Pc =Internal blowout pressure at which ring is expanded to close the gap (The gap is usually 0,005" or more with the ring at rest.)
Fo =Reaction force on the face Ao
Ff =Reaction force on the face Af
μ=Assumed coefficient of friction
Expansion of the ring into contact with the peripheral wall of the cavity 34 is resisted by the stiffness of the ring plus the frictional sliding force of the ring against the outer face 21A of the body. The pressure Pc and Pf, and the pressure Pf for overcoming frictional resistance equals μ Ff /Af.
Ff =Pc (Af)
so that, by substituting:
Pc =Pc +μ(Pc)
Pc =Pc /(1-μ).
In the case of a circular ring, Pc is found by solving the equation for expansion of an open end, thick-walled cylinder (see Roark, Formulas for Stress and Strain). As is well-known in the art, the equation for a non-circular ring will involve additional factors.
Thus, the force required to expand the ring into contact with the peripheral surface of the cavity equals Pc (Ao), and the sum of forces Fo in the radial direction is P(Ao)-Pc (Ao), wherein, as above noted, Fo is the reaction to the pressure-induced force of the ring on the peripheral wall upon contact.
Using the safety factor N, the desired relationship of the forces on the axial direction is
Substituting for Fo :
Solving for the desired area ratio:
Af /Ao =N(μ)(1-Pc /P)
The area ratio calculated from this equation is a minimum value. Once Af has been determined, this equation allows the calculation of the maximum value for Ao for dependable functioning of the bonnet seal ring. These equations hold for both circular and non-circular seal rings.
The metal ring 36 is mounted on the bonnet by a pair of spaced-apart bolts 42 which extend through holes 43 in the ring and which are threadedly connected at their inner ends to threaded sockets in the end wall of the recess. As shown, the holes 43 are substantially larger than the diameters of the bolts 42 so as to permit limited radial movement of the metal ring with respect to the bolts, as may be necessary to enable the metal ring to be forced radially outwardly by internal pressure, as previously described.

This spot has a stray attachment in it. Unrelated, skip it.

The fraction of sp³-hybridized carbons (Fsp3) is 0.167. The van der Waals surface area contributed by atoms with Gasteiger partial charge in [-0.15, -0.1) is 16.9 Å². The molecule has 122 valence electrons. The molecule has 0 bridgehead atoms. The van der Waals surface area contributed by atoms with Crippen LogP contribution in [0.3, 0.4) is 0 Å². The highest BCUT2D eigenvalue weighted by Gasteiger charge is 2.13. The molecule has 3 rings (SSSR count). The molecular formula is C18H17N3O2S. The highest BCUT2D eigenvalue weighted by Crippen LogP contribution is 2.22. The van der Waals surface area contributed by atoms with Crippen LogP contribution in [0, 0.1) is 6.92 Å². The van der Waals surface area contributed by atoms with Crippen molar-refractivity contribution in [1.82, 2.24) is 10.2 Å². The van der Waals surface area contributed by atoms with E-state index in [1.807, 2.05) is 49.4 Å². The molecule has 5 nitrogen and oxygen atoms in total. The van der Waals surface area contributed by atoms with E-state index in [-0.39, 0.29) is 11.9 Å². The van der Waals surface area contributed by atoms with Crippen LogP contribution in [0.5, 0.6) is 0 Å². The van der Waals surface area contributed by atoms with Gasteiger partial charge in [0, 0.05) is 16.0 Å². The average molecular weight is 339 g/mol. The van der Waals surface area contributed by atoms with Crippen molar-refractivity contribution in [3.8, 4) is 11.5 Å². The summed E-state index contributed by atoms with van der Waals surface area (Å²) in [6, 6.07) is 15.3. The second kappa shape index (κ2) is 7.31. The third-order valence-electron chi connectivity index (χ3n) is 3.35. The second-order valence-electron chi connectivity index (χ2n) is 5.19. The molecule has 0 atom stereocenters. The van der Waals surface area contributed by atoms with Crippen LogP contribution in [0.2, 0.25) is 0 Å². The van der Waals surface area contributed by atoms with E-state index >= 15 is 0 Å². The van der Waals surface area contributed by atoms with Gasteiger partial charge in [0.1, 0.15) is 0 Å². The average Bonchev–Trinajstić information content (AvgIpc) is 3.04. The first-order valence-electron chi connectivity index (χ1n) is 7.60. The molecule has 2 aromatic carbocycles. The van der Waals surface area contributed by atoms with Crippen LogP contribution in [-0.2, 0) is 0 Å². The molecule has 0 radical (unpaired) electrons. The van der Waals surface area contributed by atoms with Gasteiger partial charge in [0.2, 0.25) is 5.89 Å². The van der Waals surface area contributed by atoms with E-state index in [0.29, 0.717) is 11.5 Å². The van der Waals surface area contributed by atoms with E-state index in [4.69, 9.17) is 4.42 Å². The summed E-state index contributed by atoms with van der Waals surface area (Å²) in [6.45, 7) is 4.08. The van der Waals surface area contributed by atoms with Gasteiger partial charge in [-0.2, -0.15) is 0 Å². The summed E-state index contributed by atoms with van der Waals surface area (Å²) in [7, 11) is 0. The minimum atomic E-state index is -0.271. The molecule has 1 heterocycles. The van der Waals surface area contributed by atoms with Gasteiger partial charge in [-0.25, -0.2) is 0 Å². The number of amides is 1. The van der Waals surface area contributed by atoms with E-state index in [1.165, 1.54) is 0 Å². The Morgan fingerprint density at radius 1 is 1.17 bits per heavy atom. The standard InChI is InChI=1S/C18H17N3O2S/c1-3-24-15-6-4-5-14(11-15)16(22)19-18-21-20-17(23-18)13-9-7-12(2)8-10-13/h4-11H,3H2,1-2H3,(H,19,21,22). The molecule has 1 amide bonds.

The metal ring is retained on the bonnet by an enlarged head 44 received in a recess 45 on the inner side of the metal ring. Thus, as shown, the heads 44 are larger than the holes 43. On the other hand, there is sufficient space between the enlarged heads 44 and the inner ends of the recesses 45 to permit movement in accordance with the above description.
It has been discovered through the use of the metal ring structure in conjunction with the ram, that so effective is the leak prevention, fewer connecting bolts than heretofore believed possible can be safely employed to connect a bonnet to the body of a preventer for the same pressure operation. It has been determined, for example, that as few as eight connecting bolts 14a, four to a side when looking at the end of the bonnet, are a sufficient number to bolt the bonnet in place to the body. See, for example, FIGS. 4A and 4B. Moreover, placing the bolts at the same radius distance from the center is also satisfactory because of the lesser number of bolts than previously required in the prior art. Alternatively the bolts on each side can be placed in a line. See, for example, FIG. 13. Finally, the bolts do not have to be highly torqued in an attempt to minimize pressure leaks in the gap between the body and the bonnet since the pressurized metal ring structure discussed above satisfactorily minimizes or eliminates undesirable leakage. Ordinary torquing in the vicinity of less than 2000 ft.-lbs. is satisfactory. The bolts themselves can be larger in diameter, but there is a saving in overall weight because of bonnet flange size reduction reduces the overall weight by as much as 20-25%. Also, the profile is reduced in size. The reduction of the flange size has the further beneficial effect of reducing the overall stresses in the preventer and, therefore, allows more efficient use of materials overall. A comparison of a conventional ram blowout preventer (FIG. 5B) with the same ram operator is shown with the lightweight blowout preventer (FIG. 5A) just described.
As previously mentioned, preventers are also made in a stacked configuration wherein two or more ram operators are located operating within respective guideways of the same body. Another way of illustrating the great savings effected by the arrangement discussed above is illustrated in FIGS. 6A and 6B, wherein a lightweight 183/4"-15,000 psi dual ram-type blowout preventer is shown on the right side in FIG. 6B compared with a conventional 183/4"-10,000 psi ram-type blowout preventer shown on the left side in FIG. 6A. In both cases, the approximate weight of the dual preventer is 49,000 pounds. The conventional dual stack is 73.2 inches high compared with the overall height of the lightweight dual stack that measures 75.0 inches. This means that for about the same weight and height, the capacity of the preventer stack has been increased by 50%. This becomes very important with respect to material handling considerations as well as installation situations. For example, the same material handling equipment conventionally able and available for handling the conventional 10,000 psi dual stack can now be used for handling the 15,000 psi dual stack of the lightweight design. The same support structure can be used and the same room or space conditions will accept either the 10,000 psi dual stack of conventional design or the 15,000 psi dual stack of the lightweight design. Thus, available platforms and the like can be used with drilling situations that drill into the deeper and higher pressure zones.